The structure characteristics of the films were studied using by X-ray diffractometer (JEOL model JSDX-60PA) with attached Ni-filtered Cu- radiation (nm). Continuous scanning was applied with a slow scanning speed (/min) and a small time constant (1 second). A range of two theta (from to ) was scanned, to insure the detection of all possible diffraction peaks detected. Nanostructure and the phase identification of the polycrystalline thin film of IrO2 at different SM and were investigated. The crystallite size and macrostrain of the films were determined using single order Voigt profile analysis [20]. The average values of FWHM of the characterized peaks were measured after correction of instrumental factor. Numerical calculation was developed using the refractive indices of crystalline, amorphous, and single crystal of IrO2 as in (6) to estimate the crystalline volume fraction. Also, the film thicknesses of the prepared samples were measured using mechanical stylus method (MSM) (Sloan Dektak, model 11A) [21].

The DC of electrical conductivity measurement was performed on the films using by four-point probe technique of Van der Pauw [22] at room temperature with the required correction tables [23]. Two gold electrodes were deposited on the iridium oxide/glass samples leaving an uncoated trip in the middle. A constant-load spring was used for the contact. The current-voltage characteristics were measured using Keithely digital electrometer (Model 616).

3. Results and Discussion

3.1. Film Thickness Measurements

Ir-oxide film thicknesses prepared at two substrate temperatures (350 and C) with different SM and constant deposition time (DT) of 10 minutes were measured by MSM. Figure 1 shows the variation of the film thickness of IrO2 as a function of solution molarity (SM). It is clear that, the film thicknesses of the prepared samples at C have a higher value than those at another temperature. This is because the evaporation rate was increased at higher temperature, leading to diminished mass transport outwards the substrates, which is a decrease of film thickness. Furthermore, at rise of the solution molarity, the values of film thickness increased. Each data point is the average of five measurements taken at different locations on the film surface; the calculated error was found to be %. Consequently, these results may suggest that the different temperature and SM of sprayed films have a significant influence on the film thickness of the IrO2 films. Similar results were previously described using NiO2 film on glass substrate [18].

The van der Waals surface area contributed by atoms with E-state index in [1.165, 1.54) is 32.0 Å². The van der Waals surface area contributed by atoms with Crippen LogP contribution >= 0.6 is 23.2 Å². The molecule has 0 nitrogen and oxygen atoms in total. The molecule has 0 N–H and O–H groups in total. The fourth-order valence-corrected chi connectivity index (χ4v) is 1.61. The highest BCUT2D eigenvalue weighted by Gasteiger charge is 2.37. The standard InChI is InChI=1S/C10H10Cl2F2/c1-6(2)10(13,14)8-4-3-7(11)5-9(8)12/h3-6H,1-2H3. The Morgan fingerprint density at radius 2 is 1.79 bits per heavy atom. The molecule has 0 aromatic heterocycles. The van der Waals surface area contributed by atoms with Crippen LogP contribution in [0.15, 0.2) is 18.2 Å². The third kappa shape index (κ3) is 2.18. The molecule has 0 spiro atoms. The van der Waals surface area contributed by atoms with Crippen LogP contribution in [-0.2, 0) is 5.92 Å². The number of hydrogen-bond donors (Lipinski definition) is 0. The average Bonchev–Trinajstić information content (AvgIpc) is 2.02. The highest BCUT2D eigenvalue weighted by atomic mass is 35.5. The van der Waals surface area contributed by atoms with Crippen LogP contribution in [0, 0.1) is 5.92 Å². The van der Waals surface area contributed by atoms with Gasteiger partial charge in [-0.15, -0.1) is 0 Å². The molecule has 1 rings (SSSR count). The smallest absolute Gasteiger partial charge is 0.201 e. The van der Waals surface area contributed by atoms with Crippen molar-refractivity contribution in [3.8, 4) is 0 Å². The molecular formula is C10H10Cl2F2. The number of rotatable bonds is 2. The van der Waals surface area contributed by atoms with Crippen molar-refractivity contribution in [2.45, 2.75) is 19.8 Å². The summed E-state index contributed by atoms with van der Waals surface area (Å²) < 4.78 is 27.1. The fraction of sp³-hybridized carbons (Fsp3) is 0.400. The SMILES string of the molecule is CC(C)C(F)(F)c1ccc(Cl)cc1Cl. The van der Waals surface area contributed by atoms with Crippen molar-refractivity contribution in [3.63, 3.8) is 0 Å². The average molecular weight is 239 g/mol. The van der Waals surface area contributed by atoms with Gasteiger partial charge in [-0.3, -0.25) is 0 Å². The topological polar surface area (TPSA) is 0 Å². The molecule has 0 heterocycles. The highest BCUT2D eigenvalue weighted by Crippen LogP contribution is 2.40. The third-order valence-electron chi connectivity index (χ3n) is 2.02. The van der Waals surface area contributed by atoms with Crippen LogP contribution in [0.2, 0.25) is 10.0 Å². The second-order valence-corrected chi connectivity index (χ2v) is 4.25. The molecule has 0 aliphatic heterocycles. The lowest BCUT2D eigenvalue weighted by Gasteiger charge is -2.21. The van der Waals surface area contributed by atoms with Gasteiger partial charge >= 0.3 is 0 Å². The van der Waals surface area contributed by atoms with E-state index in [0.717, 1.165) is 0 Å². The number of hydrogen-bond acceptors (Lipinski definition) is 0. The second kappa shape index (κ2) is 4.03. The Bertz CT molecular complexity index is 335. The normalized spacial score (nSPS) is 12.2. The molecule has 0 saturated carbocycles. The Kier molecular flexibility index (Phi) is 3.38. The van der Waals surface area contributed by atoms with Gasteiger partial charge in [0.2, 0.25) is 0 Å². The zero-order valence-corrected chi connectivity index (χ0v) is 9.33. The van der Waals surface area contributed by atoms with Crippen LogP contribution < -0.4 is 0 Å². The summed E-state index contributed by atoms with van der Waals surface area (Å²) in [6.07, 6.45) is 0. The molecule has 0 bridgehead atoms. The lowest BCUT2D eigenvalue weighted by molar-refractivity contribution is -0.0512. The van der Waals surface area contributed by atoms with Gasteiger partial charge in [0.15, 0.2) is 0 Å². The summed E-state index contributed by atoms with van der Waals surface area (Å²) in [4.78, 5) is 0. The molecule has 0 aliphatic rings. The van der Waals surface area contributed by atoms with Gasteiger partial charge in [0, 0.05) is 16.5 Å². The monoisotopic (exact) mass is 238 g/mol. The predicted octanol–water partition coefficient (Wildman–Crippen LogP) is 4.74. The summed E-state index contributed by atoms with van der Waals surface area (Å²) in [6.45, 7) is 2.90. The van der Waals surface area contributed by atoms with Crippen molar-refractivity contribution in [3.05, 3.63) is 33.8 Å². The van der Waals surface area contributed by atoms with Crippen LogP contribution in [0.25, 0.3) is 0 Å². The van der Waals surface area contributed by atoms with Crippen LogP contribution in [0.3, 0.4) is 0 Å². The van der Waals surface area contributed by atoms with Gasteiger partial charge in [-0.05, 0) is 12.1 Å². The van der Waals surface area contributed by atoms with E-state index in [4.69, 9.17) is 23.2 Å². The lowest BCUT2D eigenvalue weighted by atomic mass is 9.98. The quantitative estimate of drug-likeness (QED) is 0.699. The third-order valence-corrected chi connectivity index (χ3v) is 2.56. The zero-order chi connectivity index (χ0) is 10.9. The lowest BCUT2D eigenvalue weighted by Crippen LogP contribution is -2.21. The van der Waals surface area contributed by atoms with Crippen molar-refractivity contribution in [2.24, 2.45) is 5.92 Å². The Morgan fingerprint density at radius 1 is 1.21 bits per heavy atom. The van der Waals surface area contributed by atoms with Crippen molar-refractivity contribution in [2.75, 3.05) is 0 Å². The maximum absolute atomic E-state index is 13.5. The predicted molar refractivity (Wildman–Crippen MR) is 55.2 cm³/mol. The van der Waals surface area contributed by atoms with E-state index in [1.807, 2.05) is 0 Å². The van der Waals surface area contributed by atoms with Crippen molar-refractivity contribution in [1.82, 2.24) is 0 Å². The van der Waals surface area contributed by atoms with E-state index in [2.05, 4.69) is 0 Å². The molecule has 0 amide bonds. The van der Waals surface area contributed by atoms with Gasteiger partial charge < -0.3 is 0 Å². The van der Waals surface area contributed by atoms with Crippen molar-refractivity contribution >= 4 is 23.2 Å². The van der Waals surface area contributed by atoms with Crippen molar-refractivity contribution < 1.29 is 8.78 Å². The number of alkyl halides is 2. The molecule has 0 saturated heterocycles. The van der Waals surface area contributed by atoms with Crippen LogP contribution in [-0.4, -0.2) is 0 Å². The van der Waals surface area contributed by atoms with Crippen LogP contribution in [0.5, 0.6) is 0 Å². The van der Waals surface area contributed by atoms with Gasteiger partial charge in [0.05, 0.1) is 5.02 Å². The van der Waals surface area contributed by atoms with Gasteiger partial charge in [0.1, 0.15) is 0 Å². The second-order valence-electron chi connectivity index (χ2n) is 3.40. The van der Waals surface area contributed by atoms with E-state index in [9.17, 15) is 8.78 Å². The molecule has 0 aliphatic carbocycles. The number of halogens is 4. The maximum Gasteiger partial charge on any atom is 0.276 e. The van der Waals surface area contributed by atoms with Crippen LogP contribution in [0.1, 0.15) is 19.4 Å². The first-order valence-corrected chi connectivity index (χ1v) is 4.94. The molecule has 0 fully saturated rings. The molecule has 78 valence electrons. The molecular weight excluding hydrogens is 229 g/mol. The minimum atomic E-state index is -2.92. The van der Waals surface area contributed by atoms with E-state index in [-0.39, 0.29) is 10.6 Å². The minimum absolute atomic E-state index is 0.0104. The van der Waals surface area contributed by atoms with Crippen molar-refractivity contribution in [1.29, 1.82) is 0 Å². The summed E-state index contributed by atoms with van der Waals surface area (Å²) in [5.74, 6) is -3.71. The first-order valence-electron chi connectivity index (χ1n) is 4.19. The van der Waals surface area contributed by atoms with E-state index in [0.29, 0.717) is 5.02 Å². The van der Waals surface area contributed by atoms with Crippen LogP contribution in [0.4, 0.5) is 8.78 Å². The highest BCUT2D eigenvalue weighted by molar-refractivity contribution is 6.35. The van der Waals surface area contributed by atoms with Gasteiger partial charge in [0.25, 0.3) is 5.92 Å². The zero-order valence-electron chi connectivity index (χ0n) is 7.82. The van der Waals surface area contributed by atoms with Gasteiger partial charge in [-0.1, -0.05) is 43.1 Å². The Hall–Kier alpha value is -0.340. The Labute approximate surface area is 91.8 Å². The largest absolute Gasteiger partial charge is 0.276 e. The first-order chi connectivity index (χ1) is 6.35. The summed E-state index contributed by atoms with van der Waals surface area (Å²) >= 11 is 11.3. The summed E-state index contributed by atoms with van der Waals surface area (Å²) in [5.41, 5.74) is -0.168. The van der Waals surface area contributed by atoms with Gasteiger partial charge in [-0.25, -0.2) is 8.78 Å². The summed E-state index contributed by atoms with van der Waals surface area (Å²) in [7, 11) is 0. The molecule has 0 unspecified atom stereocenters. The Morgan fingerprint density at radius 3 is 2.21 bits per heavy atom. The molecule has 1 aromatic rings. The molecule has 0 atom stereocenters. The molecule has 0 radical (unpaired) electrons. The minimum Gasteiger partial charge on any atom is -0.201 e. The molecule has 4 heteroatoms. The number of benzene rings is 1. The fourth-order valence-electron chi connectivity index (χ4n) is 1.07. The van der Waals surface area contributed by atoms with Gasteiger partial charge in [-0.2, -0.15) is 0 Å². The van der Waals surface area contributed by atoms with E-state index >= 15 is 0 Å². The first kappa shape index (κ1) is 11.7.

Figure 1: The thickness of IrO2 films versus solution molarity prepared at substrate temperatures C and C.
3.2. Formation of Single Phase Ir-Oxide

Figure 2 depicts the variation of the diffraction patterns as a function of SM while the of C and DT of 10 minutes were kept constant. The results of XRD for all samples as-deposited at C show that the film structure was noncrystalline phase with different SM, while at C, the films were fully transformed to polycrystalline phase of IrO2 which had a tetragonal structure when SM varies (Figure 3). The presence of the characteristic lines corresponding to (110), (101), (200), and (211) planes of IrO2 was observed which coincide with ICDD number 15–870. The increase in the amount and the crystallinity of the phase were exhibited at raising the SM which is indicated by the enhancement of intensity and decrease of FWHM in peaks. Also, the increase in the intensity of the peaks may be attributed to either grain growth associated with smallest thickness or the increase in the degree of crystallinity by increasing the temperature or both.

Figure 2: X-ray diffraction patterns for IrO2 films as a function of solution molarity at C and deposition minutes.
Figure 3: X-ray diffraction patterns for IrO2 films as a function of solution molarity at C and deposition minutes.

The average values of calculated lattice parameters were found to be and which coincide with the bulk of IrO2 [24]. Moreover, the films show preferred growth along direction and as SM increases. Also, no other additional peaks corresponding to other phases have emerged. This suggests that IrO2 phase is stable and its formation is independent of SM.

3.3. Nanostructure Characteristics of IrO2 Films